I remember the confusion I felt when I first heard someone say that a horse was ‘dropping his shoulder.’
An example of a horse ‘dropping his shoulder’ would be a horse traveling to the left (counter clockwise) in a circle or around an arena. As the horse travels this path the rider feels them ‘dropping their shoulder’ into the direction of travel (left in this example) which causes the horse to track to the inside of where the rider desires to be. If left unfixed the horse will often travel more and more to the left.
To compensate for this ‘dropping’ the rider is often instructed to use the inside leg or rein or both to ‘hold’ the horse up. In this example the rider will often apply pressure with the left leg and/or the left rein to push the shoulder back out (to the right).
I dislike the phrase ‘dropping its shoulder’ because generally the more the rider takes the responsibility of ‘holding up’ the shoulder…the more it allows the horse to lean into the pressure. Much like a dog pulling on a leash as it is led, part of the problem lies in the handler holding pressure and allowing the dog to pull.
I would rather replace the term ‘dropping the shoulder’ with ‘falling in’ or simply turning; because if the rider didn’t ‘hold up the shoulder’ the horse would turn.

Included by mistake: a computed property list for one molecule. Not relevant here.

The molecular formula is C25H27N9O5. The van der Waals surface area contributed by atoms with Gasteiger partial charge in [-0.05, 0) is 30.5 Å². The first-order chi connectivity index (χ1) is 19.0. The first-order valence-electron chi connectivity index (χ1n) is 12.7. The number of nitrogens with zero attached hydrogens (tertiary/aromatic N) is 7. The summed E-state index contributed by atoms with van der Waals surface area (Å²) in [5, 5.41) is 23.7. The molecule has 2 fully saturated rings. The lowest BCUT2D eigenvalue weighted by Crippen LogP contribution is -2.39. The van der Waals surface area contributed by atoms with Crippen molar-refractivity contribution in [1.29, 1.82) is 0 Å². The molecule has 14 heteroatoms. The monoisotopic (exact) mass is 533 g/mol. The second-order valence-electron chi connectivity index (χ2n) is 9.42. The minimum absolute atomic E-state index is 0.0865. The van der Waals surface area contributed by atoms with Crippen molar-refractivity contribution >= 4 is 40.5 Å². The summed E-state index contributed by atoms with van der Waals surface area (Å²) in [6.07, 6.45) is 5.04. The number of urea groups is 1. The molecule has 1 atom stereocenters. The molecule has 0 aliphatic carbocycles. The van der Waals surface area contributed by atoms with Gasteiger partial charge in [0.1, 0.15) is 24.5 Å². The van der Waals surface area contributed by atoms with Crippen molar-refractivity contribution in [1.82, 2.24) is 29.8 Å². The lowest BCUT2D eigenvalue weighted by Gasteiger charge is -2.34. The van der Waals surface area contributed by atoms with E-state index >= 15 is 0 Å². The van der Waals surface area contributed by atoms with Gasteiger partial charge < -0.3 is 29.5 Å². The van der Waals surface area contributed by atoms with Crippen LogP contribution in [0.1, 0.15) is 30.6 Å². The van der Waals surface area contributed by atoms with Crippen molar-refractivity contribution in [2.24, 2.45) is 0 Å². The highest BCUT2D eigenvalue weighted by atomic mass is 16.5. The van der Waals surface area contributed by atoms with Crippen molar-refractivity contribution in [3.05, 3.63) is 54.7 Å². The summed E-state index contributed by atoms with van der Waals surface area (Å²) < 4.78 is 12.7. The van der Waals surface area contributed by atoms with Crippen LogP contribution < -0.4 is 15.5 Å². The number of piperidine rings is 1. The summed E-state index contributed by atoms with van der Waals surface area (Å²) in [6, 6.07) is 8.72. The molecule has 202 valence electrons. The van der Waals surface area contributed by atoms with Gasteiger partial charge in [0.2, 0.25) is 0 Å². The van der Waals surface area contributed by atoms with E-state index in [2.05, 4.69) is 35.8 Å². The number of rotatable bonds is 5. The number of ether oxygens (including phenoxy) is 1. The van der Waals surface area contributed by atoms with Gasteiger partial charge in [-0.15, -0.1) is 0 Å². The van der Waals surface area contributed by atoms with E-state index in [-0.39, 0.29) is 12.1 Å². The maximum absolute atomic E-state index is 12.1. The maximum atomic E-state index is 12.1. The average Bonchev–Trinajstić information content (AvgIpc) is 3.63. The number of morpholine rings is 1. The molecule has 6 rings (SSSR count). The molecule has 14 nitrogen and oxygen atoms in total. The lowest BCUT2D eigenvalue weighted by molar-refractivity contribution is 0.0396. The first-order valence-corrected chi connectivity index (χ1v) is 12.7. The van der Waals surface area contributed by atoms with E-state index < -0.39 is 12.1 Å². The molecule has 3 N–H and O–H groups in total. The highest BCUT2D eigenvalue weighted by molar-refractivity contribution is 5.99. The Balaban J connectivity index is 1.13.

Fixing a horse that is turning too soon often seems easier to understand than fixing one that is ‘dropping his shoulder’….although it could be argued that they are the same thing. This may seem like a small difference in phrasing but when coaching I have often found that it is the key to getting the rider to find a true ‘fix’ for the problem.
In the example above, if the rider didn’t use the left leg or rein to ‘hold the horse up’ the horse would simply turn to the left. The horse isn’t dropping something, he is turning early. The easiest way to prove this is to NOT hold up the shoulder. The rider will be pleasantly surprised to find that they are still upright….nothing dropped…but they will also find that the horse has turned earlier or sharper than the rider wanted.
There are many reasons why a horse will ‘drop his shoulder’ or ‘fall in’ or turn early; here are a few:
- anticipation-the horse traveling to the left thinks ‘the last 200 times we got to the corner we turned left…I bet we are going to turn left…lets go ahead and turn left now’
- rider leaning-the rider anticipates the turn and leans, subtly cueing the horse to turn
- difficult body frame to hold- many events favor horses who carry an animated body position where the horses body frame carries a curve. This is more difficult than carrying the body straight and some horses while trying to move straighter will turn.
- bracing against the rider-at some point the horse either anticipated the turn or the rider anticipate the turn and then slowly over time the horse and rider have become unbalanced…the rider feeling the need to ‘hold’ and the horse believing it is O.K. to lean
Einstein said, “We cannot solve our problems with the same thinking we used when we created them.”
The subtle difference of viewing this issues from another angle may lead you to solve your problem.